I Wish I Was White

I wish I was white not because I think life would be easy, but because more things would become an option. Like the option of choosing or choosing not to play the Race Card. The spectrum of some people’s day to day realities would be an option for me. I could get into arguments and discussions and downplay what their culture means, stating the issue is above their culture. I could look down at them and wonder when they’re going to evolve and join mainstream society.

I wish I was white so I could push hard that it’s actually about Classism and not racism. Because then it becomes an issue that only happens to you when you’re poor and all you need to do is become rich and everything solves itself. I could also reference the odd time I have experienced a “Class” issue.

I wish I was white so I could celebrate a culture by wearing their regalia and do nothing to actually help the community. It’d be nice to rock a head dress or war paint or buckskin at a club or at home or a sports game. Because that’s how your people would want to be celebrated: Alcohol and/or Drugs on the dance floor or maybe just some Beer and Wings. I wish I was white so I could define what “integrate” and “appropriate” mean and then explain it to the group of people I offend.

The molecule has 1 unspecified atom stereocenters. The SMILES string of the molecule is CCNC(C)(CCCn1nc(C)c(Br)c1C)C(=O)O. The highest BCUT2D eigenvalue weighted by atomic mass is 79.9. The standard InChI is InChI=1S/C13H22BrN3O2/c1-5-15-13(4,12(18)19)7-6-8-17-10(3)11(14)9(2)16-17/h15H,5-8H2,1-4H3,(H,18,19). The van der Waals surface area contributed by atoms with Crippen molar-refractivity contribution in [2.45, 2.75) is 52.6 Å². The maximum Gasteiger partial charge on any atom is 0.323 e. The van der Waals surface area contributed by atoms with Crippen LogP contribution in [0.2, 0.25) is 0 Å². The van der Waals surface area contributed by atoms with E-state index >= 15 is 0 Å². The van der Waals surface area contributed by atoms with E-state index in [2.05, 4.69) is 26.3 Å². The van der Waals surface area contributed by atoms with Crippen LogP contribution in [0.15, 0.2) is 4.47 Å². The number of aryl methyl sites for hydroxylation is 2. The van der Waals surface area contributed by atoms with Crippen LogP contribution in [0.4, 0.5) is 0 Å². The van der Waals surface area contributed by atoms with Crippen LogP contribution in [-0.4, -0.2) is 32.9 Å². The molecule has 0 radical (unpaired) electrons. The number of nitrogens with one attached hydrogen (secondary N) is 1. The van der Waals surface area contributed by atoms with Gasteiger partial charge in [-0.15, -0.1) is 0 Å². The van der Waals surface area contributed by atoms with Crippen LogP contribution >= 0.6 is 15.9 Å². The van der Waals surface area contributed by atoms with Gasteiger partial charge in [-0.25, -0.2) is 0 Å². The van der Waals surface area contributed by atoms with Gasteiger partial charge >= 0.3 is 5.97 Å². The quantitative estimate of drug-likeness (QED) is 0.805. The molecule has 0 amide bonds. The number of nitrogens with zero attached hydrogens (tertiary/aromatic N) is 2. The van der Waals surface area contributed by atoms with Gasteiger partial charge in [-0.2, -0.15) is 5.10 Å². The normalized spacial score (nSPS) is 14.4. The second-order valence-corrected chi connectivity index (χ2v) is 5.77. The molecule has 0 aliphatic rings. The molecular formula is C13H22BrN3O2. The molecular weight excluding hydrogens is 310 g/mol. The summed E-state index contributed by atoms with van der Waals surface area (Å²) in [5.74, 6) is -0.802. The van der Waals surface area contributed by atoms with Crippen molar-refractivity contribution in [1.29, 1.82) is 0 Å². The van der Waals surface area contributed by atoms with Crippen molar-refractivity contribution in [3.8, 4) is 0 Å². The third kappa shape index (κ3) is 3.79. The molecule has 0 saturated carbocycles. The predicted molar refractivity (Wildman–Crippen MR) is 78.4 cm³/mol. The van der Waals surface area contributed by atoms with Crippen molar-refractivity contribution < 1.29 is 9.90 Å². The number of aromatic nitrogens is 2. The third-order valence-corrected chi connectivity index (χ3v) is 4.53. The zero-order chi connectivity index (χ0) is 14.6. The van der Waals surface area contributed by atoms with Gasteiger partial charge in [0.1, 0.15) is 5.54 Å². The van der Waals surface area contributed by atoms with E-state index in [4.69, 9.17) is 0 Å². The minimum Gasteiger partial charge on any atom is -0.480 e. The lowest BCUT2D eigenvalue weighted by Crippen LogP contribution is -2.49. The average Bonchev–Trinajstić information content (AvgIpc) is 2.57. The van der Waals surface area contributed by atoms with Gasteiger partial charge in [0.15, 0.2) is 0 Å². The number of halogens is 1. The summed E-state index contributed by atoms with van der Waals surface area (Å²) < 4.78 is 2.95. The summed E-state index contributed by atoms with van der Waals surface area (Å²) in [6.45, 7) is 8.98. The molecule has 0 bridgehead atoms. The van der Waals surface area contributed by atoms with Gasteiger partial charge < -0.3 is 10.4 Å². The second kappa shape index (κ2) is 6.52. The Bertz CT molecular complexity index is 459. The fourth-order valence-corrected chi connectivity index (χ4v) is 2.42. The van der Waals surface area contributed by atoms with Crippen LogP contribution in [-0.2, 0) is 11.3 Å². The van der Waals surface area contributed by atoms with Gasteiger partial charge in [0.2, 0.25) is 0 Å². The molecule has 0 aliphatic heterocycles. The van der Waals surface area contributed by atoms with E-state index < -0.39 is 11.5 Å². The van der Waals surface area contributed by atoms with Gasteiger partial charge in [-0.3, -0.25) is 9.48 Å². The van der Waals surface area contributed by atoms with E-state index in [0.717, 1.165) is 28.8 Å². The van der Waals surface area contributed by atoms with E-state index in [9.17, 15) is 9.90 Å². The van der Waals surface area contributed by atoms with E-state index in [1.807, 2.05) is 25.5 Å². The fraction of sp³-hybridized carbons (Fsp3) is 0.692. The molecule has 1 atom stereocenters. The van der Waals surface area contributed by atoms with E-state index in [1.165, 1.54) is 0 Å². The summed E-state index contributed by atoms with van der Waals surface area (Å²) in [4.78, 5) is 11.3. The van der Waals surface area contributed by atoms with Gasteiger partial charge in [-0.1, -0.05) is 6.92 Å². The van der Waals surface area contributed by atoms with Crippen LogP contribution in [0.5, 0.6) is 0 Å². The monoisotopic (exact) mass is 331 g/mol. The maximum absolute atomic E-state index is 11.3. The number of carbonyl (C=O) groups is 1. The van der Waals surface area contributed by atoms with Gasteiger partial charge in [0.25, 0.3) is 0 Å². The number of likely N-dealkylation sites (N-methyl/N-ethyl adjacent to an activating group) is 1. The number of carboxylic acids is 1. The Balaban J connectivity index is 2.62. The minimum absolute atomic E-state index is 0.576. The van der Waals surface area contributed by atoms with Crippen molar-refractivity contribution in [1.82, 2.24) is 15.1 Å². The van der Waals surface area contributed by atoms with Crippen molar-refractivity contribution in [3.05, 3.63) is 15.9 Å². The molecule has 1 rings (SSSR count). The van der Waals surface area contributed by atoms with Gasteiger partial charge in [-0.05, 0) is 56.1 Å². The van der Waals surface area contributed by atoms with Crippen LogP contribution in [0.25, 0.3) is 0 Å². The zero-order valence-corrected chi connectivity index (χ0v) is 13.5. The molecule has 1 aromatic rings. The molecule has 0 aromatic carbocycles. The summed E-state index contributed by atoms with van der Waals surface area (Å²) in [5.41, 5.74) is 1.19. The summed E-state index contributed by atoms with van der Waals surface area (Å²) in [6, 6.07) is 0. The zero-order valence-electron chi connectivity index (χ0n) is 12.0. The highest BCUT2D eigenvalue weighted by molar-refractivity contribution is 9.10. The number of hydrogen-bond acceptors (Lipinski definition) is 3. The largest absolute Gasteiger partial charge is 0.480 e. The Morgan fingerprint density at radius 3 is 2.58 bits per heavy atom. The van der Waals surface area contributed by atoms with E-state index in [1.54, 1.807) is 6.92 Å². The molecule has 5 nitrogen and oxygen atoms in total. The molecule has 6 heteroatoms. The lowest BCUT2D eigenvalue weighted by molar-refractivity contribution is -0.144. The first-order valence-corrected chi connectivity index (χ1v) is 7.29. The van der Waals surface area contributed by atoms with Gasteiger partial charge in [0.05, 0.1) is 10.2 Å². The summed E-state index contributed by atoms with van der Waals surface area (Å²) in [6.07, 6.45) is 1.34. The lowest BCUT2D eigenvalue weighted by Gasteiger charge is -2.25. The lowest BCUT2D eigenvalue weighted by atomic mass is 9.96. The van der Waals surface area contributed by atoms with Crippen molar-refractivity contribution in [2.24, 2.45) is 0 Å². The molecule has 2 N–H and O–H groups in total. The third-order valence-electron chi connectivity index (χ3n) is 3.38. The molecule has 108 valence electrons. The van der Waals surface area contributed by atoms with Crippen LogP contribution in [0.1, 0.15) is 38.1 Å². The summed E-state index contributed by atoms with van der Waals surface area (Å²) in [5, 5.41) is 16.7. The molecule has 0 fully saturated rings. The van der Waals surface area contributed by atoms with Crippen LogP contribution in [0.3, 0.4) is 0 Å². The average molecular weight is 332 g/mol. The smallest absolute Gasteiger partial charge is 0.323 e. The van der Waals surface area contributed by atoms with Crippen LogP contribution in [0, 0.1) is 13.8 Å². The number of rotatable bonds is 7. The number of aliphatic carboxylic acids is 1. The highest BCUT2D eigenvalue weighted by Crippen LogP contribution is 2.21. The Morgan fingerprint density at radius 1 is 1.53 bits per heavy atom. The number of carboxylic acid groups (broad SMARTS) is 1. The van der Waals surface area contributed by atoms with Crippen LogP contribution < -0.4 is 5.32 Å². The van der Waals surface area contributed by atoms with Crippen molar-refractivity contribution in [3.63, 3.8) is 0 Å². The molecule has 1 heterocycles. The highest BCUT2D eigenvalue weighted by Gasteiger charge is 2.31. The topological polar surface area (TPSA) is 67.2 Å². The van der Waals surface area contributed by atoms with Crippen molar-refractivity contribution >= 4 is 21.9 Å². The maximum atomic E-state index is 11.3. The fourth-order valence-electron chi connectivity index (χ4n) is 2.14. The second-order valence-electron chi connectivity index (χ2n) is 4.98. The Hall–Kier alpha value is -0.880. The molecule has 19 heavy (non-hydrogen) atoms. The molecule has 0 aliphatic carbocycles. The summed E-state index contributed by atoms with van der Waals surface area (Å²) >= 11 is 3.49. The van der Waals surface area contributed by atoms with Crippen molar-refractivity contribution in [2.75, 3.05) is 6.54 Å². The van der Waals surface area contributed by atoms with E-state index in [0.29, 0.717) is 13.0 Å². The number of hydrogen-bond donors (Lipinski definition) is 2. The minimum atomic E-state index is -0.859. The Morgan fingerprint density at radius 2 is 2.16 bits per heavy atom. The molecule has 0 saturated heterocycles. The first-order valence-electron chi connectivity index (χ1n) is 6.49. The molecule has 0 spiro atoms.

I wish I was white because statistically speaking I’d have to deal with less suicide than I’ve encountered in my life. In fact my only connection or few connections would also include Robin Williams.

I wish I was White because I wouldn’t have to have an honest to God fear this might be the last time I see this Women in my Life (Any Indigenous Women; Mother, Daughter, Sister, Aunt, Cousin, Friend). I wish I didn’t have to live with the statistic that one Indigenous Female will disappear within the next 12 days. I wish I was white because the women I know that have been murdered might not have been or their killer(s) brought to justice. I would watch these women grow up and grow old. We wouldn’t have to live with this pain and loneliness.

I wish I was white so in regards to residential schools, I could tell my Mom and Dad to “get over it.” In those nights where the dreams and memories come haunting back, when the horrors come flooding in. And as they relive the Abuse, the Torture, The Rape? When they are in the Fear, the Anger and consumed by PTSD. I can hold their heads in my hands, look directly into their eyes and tell them to “get over it.” And just like that, like magic, it vanishes, all of what they had experienced they would never have to feel again.

Because in all truth they don’t want to be there anymore either….

But it’s PTSD and they may never get over it….

I wish I was white so I could say “get over it” to my other family members, my aunties, my uncles, my grandparents. I might have been able to cure their drug addiction, their alcoholism, the only places they could take refuge from not feeling anything anymore. I might have been able to save a few of their lives. I might have been about to stop them from killing themselves.

I wish I was white to say we’re not all like that.